Pain Pump for Joint Injury Lawyers
Pain pumps are medical devices designed to infuse a local anesthetic medication such as bupivacaine, lidocaine or Marcaine or ropivacaine directly into the surgical site of patients in order to provide post-operative pain relief. Pain pumps were regularly used by orthopedic surgeons following arthroscopic shoulder surgeries. However, the continuous injection of anesthetics into patients’ shoulder joints caused patients to develop postarthroscopic glenohumeral chondrolysis (PAGCL), a painful and debilitating medical condition which causes the cartilage to deteriorate, resulting in excruciating pain, a loss of mobility and decreased range of motion and use of the shoulder. As a result of the severe pain and limited movement, patients with chondrolysis usually have to undergo additional surgery, including a partial or total shoulder replacement. Symptoms of PAGCL may include: grinding or popping in the shoulder, increased stiffness, moderate to severe pain, decreased range of motion and loss of joint strength.
The injuries sustained by patients in the pain pump litigation were the result of pain pump manufacturers not using the pain pumps in the same manner as the predicate pain pumps had been used. Therefore, the preexisting establishment of safety did not exist. The pain pumps had previously been approved by the FDA for injecting anesthetics directly into the patients’ joints’ muscle, skin or nerve tissue. But, in early 2000, pain pump manufacturers began marketing the pain pumps to orthopedic surgeons for continuous intra-articular (in the joint) uses, despite the fact that intra-articular placement of the pain pump catheters were not approved by the FDA, and in fact, had been repeatedly rejected by the FDA since the 1990s due to the lack of safety studies.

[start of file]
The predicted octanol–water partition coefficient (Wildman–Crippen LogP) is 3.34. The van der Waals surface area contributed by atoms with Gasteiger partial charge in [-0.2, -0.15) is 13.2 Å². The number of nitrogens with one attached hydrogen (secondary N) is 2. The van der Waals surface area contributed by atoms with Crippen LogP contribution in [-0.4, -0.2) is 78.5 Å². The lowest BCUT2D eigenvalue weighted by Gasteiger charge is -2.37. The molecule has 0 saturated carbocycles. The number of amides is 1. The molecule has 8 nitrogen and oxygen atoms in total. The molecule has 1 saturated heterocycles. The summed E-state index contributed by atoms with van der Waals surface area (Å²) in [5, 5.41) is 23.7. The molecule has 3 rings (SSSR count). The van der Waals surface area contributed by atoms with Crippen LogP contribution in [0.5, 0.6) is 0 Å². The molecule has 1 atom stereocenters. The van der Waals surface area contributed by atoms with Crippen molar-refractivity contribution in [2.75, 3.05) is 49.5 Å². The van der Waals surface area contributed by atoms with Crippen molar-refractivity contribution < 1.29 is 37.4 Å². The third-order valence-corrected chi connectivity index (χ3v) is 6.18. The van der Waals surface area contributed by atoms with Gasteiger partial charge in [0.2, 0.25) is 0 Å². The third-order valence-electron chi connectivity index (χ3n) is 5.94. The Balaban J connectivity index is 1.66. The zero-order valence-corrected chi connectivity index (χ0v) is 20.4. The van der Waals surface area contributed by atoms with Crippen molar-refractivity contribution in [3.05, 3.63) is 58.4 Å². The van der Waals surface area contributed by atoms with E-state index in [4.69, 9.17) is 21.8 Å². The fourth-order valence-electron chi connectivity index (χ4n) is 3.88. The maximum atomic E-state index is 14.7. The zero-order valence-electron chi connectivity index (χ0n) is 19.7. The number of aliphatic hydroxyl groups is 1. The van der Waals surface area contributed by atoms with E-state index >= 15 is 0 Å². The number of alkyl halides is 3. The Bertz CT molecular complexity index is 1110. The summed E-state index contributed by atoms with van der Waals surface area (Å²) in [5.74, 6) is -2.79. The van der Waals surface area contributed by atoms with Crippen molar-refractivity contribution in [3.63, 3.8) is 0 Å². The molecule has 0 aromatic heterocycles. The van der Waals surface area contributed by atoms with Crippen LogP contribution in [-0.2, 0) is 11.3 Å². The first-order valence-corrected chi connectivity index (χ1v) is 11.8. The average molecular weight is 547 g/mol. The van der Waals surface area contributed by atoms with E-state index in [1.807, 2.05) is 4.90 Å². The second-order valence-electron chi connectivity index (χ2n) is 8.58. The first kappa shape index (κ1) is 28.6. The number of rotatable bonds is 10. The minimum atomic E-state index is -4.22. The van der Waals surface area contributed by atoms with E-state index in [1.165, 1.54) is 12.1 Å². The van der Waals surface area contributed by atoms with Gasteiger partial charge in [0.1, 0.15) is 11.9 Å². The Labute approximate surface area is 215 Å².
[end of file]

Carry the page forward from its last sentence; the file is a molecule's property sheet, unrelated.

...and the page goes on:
In 2004, multiple scholarly studies were published demonstrating the toxic effects of pain pump anesthetics on shoulder cartilage. In 2006, two doctors presented data at the annual meeting of the American Academy of Orthopaedic Surgeons linking chondrolysis to the intra-articular placement of the pain pump catheter. Despite this information and knowledge, the pain pump manufacturers continued to market their devices to surgeons across the country for intra-articular placement while misrepresenting the safety and efficacy of the pain pumps and without ever conducting a single study to determine the safety and efficacy of the pumps.
Rather than make that safety showing through the appropriate regulatory channels, the pain pump manufacturers chose to place thousands of patients’ safety at risk by foregoing the FDA’s approval process and placing an untested and dangerous product on the market. The pain pump manufacturers failed to adequately warn the healthcare profession and public of the serious risks associated with their products and placed thousands of patients at serious risk of injury.
We currently represent more than 500 patients across the country in their claims against the pain pump manufacturers, including, Stryker Corporation, DJO, Inc., I-Flow Corporation and Breg, Inc. for the severe, painful and irreversible injuries caused by their defective pain pumps. If you or a loved one has suffered an injury as a result of using a pain pump, contact Cohen & Malad, LLP to speak with one of our experienced products liability/personal injury attorneys to discuss your legal options and help you seek the compensation you deserve.